But doctors do care about the vision of their organization/program, because they care about the future of that organization/program!
The vision statement answers the question of “Why are we here?” It paints a vivid and clear picture of the future of the organization and/or program. As described by Simon Sinek in his Framework of the Golden Circle, the clarity of WHY provides purpose, cause or belief and serves as the single driving motivation for action. (http://www.startwithwhy.com/portals/0/why_u_course/pdfs/c1_framework.pdf)
The vision statement communicates to the world the reasons for what we do and does not change when the market changes. The vision statement talks about the organization/program’s future. As you and your doctors communicate with leadership, stakeholders, persons served or one another you must know why you exist!
If you need help in engaging your doctors with creating the vision statement, contact Donna Jo Blake, MD, BRB Consulting, Inc. for physician-to-physician guidance and training. As your doctors take ownership of the vision of the organization/program, they will become more effective program advocates and leaders.
Happy autumn! This is my favorite time of year with crisp temperatures and beautiful colors! I’ve gotten to travel some this autumn and see how autumn dresses in different parts of the country. This is the Animas River near the San Juan Mountains.
In my travels, a couple of weeks ago, I was discussing the future processes for provision of rehabilitation services with a group developing a new rehabilitation facility. Someone in the group asked what “processes for provision of services” meant. The question made me hesitate because I thought it was obvious. (I thought I knew what I was talking about…..but….) .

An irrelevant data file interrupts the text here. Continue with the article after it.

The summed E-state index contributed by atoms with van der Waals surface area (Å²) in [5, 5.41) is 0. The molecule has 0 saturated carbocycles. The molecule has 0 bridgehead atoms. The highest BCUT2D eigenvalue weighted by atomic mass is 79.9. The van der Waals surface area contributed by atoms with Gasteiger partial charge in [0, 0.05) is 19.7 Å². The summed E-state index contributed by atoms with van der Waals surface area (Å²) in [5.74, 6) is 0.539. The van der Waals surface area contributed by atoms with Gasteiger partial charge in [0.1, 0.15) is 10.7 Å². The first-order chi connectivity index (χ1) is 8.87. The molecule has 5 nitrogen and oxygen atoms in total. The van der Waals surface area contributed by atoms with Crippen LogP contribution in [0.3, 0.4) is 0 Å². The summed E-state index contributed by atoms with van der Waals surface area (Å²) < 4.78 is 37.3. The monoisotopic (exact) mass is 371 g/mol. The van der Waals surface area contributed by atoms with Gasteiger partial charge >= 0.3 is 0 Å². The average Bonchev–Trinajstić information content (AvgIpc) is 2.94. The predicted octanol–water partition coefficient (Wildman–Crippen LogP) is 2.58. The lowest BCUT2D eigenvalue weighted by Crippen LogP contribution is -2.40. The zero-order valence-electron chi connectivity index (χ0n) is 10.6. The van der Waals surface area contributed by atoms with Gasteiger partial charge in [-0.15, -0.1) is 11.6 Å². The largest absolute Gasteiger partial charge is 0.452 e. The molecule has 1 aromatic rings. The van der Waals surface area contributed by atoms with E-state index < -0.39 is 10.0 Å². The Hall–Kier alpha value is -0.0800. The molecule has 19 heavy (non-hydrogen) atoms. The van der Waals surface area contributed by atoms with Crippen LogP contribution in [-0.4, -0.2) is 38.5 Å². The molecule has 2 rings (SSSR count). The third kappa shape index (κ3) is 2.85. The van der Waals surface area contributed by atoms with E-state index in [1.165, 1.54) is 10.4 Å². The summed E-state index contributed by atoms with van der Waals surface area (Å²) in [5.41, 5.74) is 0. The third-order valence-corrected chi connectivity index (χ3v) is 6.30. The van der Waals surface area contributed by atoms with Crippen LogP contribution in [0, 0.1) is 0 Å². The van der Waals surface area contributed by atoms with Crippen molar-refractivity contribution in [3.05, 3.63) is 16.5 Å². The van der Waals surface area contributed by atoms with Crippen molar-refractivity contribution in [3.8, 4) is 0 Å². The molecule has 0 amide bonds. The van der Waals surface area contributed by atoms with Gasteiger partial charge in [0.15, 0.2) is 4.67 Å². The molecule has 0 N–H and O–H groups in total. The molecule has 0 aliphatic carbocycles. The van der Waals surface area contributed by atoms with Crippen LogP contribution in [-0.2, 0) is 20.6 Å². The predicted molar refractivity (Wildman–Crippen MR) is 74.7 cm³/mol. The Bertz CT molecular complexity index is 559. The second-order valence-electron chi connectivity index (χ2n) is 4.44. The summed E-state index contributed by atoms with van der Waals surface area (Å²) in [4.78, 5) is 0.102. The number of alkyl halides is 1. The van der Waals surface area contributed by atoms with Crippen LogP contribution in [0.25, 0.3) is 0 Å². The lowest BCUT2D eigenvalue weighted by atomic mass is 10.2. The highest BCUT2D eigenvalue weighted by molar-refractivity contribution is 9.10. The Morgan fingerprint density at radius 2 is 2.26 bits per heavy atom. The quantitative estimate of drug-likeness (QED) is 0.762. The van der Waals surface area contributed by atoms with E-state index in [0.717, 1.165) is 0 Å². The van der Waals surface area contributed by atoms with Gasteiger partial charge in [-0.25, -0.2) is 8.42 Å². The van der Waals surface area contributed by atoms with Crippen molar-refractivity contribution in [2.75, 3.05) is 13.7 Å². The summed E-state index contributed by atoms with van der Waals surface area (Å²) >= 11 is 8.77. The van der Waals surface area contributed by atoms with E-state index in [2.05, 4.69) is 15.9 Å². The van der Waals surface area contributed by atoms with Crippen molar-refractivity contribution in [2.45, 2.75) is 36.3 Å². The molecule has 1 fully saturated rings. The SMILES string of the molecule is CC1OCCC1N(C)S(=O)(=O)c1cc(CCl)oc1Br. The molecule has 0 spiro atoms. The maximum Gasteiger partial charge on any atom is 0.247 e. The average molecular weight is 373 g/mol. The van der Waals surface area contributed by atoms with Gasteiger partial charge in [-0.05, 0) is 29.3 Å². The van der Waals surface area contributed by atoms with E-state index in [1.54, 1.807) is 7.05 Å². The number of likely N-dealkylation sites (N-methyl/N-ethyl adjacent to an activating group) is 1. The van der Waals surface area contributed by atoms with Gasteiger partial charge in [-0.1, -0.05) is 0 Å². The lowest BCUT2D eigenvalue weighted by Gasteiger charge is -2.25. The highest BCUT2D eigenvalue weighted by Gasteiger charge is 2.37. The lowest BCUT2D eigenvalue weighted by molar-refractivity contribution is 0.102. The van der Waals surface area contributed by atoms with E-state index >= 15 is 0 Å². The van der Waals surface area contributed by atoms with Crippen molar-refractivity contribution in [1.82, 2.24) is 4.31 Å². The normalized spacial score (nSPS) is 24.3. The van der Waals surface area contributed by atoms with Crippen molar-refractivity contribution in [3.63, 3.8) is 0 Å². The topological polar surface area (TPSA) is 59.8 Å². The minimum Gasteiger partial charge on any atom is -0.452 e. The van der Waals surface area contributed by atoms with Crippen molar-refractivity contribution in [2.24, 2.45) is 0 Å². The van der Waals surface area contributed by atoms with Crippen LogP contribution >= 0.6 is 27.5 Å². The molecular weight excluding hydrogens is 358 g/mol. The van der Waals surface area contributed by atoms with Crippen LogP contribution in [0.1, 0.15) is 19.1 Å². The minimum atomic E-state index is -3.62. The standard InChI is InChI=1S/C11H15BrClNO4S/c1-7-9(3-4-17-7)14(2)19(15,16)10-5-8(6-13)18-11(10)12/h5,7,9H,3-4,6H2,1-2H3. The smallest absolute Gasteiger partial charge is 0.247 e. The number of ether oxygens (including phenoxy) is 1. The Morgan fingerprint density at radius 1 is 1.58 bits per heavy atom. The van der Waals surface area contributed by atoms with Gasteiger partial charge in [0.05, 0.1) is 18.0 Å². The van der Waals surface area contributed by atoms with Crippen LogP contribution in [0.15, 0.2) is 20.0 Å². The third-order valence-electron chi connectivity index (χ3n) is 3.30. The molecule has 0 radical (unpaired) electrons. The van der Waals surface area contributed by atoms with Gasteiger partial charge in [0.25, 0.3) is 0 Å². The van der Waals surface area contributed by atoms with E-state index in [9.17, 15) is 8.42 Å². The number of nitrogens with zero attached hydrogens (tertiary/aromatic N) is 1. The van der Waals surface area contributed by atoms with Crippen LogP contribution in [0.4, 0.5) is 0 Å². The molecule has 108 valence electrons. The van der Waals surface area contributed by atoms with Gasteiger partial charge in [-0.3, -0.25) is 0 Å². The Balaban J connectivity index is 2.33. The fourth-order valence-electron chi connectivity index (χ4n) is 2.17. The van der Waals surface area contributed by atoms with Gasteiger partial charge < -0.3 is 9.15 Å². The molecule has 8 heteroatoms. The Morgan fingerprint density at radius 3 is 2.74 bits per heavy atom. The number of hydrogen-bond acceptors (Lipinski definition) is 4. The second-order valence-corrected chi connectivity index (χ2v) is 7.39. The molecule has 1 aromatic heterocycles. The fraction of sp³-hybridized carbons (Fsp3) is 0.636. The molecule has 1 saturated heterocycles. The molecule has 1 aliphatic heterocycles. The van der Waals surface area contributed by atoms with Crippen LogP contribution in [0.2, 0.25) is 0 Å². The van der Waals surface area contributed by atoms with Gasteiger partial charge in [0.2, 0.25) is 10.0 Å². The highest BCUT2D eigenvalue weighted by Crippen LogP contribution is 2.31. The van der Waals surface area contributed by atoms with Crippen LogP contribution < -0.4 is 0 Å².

Yikes! After I did a little research about processes for provision of services I realize that this is not an obvious concept. Each of us doctors has our own experiences with processes for provision of services that began when we were medical students. These experiences were primarily within the curative model of care. As we are now providing physical medicine & rehabilitation care, we work in a model of care that may include some curative aspects of care but definitely includes restorative care. So…….what processes for provision of services are used?
I think for the doctors in your program/organization, what is important is that CARF expects that an interdisciplinary, patient-centered approach be used.
If you need help in assisting your doctors understanding of interdisciplinary, patient-centered services contact Donna Jo Blake, MD, BRB Consulting, Inc. for physician-to-physician guidance and training.
I picked the “scope of services” as my discussion topic today because I am frequently surprised that the really smart doctors who I interview during CARF surveys are perplexed by questions regarding their scope of services. I have found that with simple conversation about what these doctors do and…..maybe….a few leading questions, the doctors usually discover that in fact they do know their scope of services.
Why is scope of services such an alien concept to doctors? I don’t know for sure but I think it is most often that the doctors are not familiar with the concept of “scope of services” rather than they do NOT KNOW what services are provided and not provided by their program/organization.